Breaching Snake River Dams Could
by Todd Myers
Todd Myers of the Puget Sound Salmon Recovery Council warns that breaching Snake River dams would not only do very little to help orca, but could also carry some additional long-term consequences.
Contesting a suggestion from Michelle Seidelman of the Sea Shepherd Conservation Society that breaching Snake River dams could replenish the salmon food supply for orca, Myers chatted with Dave Ross of Seattle's Morning News to set the record straight.
"Spending hundreds of millions, even billions of dollars to tear down the Snake River dams, would do very little," Myers said. "It would be a marginal benefit at best."
Not only would it not help, but Myers claims that ultimately, breaching the dams could be "a deadly distraction for orca," as well as a costly one for taxpayers.
The idea that it wouldn't end up being exorbitantly expensive "is really wishful thinking," said Myers. "Even some advocates that (Seidelman) quoted say that it would cost at least hundreds of millions of dollars, and other folks say it would cost billions."
All this would not only come at the cost of not just taxpayer dollars, but also electricity. Myers estimates that breaching the dams would lose approximately 7 percent of Washington's energy. This comes in the midst of a potential energy shortage in the near future.
"The Northwest Power Planning Council testified before the legislature just a week ago, saying that in 2021, we're going to have shortages," he said. "I asked them, I said ‘what would happen if we tore down the dams,' and they said it would get worse," he warned.
So what would actually help a struggling local orca population? While conceding that the salmon population is definitely a factor, Myers argues that the larger issue is sound pollution.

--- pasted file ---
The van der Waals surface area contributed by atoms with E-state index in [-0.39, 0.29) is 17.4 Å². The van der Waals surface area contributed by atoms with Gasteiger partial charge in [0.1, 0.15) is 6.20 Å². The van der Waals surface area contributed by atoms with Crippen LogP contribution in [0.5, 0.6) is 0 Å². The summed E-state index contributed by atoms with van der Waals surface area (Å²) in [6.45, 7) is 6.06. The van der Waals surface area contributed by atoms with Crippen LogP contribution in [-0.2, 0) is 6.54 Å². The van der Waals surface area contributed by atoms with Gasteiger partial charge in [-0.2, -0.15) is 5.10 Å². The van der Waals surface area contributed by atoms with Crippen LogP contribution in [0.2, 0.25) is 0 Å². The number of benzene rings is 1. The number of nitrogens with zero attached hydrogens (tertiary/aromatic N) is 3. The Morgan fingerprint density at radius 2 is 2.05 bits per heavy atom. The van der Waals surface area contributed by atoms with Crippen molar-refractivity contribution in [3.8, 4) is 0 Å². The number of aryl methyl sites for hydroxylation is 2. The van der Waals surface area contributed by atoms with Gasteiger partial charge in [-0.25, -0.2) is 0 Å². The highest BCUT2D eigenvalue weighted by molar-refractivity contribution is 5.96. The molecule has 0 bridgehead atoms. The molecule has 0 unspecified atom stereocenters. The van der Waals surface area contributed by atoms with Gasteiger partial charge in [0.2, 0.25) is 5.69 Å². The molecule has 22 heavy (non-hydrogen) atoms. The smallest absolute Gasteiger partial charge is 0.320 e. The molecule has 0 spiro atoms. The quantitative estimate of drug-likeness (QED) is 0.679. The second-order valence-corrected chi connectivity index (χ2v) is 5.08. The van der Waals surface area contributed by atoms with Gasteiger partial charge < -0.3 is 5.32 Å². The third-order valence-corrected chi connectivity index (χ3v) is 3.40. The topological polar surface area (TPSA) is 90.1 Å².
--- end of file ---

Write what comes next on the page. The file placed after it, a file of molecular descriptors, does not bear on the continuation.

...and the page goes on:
"Sound makes it difficult for them echo-locate prey, we know that the sound gets in the way and makes it hard for them to hunt," he said, adding that "Washington State ferries are some of the biggest problems we have."
Citing information from the Orca Task Force, he estimates that with a 15 percent increase in salmon and a 50 percent decrease in sound, we could actually put Puget Sound's orca "back on a path."
An orca population in jeopardy
The Northwest orca population has found itself in serious trouble. An orca calf hasn't survived in three years, while the overall population sits at a 30-year low.
Most experts agree that causes include a die-off of their primary prey, Chinook salmon, increased inbreeding weakening the population, and as Myers states, an uptick in sound pollution in the orca population's primary hunting ground.
Governor Jay Inslee authorized a task force in May to combat the issue. A handful of suggestions, like Seidelman's, have been pitched or implemented, but no long-term, permanent solution has been reached.
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